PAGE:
Teaching is Learning

Image by r1g00 from Pixabay

Lifelong learning should happen to us all, and I am no exception. I remember (with some embarrassment) my first year of teaching, when I was having a dispute with a noisy fourteen year-old student in a rowdy all-boys class. He loudly complained that the work was (expletive), and in a momentary fury, I told him to stop giving me (expletive) in return. The class went deathly silent. I told the boy I would see him after class. They all sat there, working silently, astonished that I had been angered to the point of swearing, and duly anticipating that I would harshly punish their classmate after their class had finished. As for me, I was sitting at my desk in turmoil, my (barely started) teaching career flashing before my eyes: I had sworn at a student! What if his parents complained to the Principal? What should I do?

I resolved that I should set an example, even if it left me open to admitting my own wrongdoing. At the end of class, the boy came up to my desk to receive punishment. Instead, I initiated the conversation: ‘I lost my temper and spoke wrongly. I’m sorry. I apologise.’ He quickly replied, “Sir, I did the same and I’m sorry too.” We shook hands and negotiated a fresh start tomorrow, while the rest of the class stared in stunned astonishment. That was the end of the matter forever: no student gossiped in the school yard; no parent complained – although I did immediately report myself to the Principal, who dismissed the incident with a forgiving wave of the hand.

Fast forward about twenty years, when I was teaching a book about the Holocaust. The students discussed how many disparate people had died in concentration camps – including Jews, gypsies, political prisoners, Jehovah’s Witnesses, families, kids and babies… and gay people. In what I assume was an attempt to lighten the mood of the room, one boy commented jokingly, “Gays? Well, at least Hitler got something right, eh?” The class fell silent, waiting for me to express outrage at such intolerance – but this time, with the benefit of life experience and maybe a splinter of wisdom, I did not lose my temper. Instead, I quietly leaned over and said confidentially to him, “Do you really want to say something that agrees with Adolf Hitler?” Then I smiled reassuringly and the study resumed without further comment – until the end of the lesson, at which point the boy spontaneously stood up, and apologised loudly to the entire class for his comment. I realised that he had learnt not only empathy for others, and humility to admit that he had been wrong, but he had also intuited that he had a personal responsibility to rectify his wrongdoing towards others.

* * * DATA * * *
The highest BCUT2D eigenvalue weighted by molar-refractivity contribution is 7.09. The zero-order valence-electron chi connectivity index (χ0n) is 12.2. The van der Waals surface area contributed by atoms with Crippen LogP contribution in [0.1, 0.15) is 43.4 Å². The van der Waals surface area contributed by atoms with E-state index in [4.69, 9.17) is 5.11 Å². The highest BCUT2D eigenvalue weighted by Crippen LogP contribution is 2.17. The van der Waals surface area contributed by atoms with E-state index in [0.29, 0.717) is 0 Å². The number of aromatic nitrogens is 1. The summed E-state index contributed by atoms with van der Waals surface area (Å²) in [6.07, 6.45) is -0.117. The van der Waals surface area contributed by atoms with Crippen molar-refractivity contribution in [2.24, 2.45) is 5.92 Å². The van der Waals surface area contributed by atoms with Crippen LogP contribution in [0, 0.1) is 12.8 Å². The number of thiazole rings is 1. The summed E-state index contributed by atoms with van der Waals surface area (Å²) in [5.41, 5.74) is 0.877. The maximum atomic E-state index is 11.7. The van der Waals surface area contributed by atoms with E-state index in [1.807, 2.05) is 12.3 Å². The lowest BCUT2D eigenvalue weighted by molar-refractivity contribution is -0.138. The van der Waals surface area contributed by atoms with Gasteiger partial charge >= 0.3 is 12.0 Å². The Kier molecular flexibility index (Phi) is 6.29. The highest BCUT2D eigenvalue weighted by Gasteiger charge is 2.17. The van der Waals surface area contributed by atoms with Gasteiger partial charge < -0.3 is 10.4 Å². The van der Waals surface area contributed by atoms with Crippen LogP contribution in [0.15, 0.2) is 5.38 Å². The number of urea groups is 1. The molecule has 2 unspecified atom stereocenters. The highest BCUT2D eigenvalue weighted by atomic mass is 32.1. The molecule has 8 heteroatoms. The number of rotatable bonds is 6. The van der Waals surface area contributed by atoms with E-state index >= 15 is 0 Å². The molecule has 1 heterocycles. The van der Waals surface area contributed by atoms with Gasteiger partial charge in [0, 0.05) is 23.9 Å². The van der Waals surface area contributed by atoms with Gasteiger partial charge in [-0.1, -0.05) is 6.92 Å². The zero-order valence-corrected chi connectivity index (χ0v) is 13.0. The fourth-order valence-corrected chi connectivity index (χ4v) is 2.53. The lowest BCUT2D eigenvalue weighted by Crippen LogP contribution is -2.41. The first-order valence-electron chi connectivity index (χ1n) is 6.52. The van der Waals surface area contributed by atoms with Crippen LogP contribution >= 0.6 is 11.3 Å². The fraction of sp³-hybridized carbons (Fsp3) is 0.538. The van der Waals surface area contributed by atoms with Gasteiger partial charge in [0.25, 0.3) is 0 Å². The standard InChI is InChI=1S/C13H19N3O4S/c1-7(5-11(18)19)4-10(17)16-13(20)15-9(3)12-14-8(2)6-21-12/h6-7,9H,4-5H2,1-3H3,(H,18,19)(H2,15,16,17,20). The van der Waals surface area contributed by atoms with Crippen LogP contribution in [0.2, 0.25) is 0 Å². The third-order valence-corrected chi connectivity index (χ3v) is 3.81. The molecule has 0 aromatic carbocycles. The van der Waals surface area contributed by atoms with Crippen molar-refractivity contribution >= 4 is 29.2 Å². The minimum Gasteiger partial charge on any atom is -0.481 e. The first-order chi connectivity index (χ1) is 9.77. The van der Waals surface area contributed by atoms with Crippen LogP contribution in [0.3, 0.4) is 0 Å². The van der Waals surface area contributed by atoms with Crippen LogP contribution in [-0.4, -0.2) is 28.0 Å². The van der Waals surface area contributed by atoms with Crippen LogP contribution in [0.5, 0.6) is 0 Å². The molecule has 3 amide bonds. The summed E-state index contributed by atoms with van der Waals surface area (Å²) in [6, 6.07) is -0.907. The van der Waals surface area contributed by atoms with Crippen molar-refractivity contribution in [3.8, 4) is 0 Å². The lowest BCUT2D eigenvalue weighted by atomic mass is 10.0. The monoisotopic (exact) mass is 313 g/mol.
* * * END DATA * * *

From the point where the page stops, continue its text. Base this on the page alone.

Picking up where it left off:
Life had come full circle for me as a teacher.

Lifelong learning goes on forever, and allows us the privilege of learning to be kind to ourselves, and to fellow travellers on our journey through life.

©2021 Geoff Allshorn

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